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What happens in the brain?

While the eye detects and encodes the visual information, the brain is ultimately responsible for most of the processing and for making sense of it.

In particular, a large region of the visual cortex is concerned with analysing the information from a small area of the central visual field.  As a result of the loss of photoreceptors resulting from Age-related macular degeneration (AMD), there is initially a reduction in the visual information reaching the brain originating from this area and, subsequently, visual function degenerates. As the disease progresses, no information from this area reaches the brain and visual perception here is lost.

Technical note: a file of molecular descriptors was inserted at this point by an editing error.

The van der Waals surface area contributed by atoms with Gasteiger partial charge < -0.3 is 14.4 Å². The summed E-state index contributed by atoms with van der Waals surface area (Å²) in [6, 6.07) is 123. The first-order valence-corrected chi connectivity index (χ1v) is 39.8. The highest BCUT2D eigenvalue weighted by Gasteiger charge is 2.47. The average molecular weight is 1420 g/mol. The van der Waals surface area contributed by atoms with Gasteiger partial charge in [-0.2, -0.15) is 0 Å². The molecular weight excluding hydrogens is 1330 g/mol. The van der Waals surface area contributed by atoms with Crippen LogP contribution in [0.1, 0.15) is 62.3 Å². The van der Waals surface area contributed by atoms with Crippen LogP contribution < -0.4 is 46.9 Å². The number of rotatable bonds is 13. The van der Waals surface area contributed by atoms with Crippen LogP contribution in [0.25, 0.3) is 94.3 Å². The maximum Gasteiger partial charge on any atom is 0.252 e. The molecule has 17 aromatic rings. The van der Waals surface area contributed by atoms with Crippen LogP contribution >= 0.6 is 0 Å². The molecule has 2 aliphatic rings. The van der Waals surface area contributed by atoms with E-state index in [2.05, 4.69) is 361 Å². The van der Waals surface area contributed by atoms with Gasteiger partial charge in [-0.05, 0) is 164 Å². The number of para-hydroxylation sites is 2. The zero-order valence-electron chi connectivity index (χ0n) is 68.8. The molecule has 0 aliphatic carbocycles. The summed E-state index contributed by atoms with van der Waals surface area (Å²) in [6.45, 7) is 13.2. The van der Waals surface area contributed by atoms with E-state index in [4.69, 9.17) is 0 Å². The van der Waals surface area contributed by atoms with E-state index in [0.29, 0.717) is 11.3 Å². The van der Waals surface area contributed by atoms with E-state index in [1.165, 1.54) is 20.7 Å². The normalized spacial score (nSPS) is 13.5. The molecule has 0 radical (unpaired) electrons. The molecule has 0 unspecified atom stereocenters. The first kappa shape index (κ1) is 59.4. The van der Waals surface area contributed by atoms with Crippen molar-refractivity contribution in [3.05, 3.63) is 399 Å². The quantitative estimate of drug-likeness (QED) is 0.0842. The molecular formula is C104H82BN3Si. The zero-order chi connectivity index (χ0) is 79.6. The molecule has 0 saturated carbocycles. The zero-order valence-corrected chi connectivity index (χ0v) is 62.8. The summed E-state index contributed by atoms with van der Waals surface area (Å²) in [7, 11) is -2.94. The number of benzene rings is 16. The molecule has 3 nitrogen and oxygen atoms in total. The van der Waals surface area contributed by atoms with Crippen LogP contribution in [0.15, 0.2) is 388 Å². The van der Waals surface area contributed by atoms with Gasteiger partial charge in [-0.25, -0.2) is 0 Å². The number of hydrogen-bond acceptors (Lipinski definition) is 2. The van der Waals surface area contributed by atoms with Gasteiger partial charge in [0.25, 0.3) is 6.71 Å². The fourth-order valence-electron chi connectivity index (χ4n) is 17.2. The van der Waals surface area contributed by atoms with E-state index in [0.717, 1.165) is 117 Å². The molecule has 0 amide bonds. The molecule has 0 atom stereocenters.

It is currently an active area of research to find out what happens to the visual regions of the brain lacking their normal input. Animal studies have shown that although regions of the early visual cortex lacking its normal visual input become silent, they can still be responsive after some time. A recent study in advanced AMD patients has shown that visual stimulation on spared peripheral visual areas can elicit a response in an otherwise silent region. However, what is the extent of this plasticity? Would it be beneficial or detrimental to the subject’s vision? Is it reversible? These issues are important in order to decide which strategies to preserve vision are most adequate, when they should be attempted to obtain optimal results and, ultimately, what their limitations are.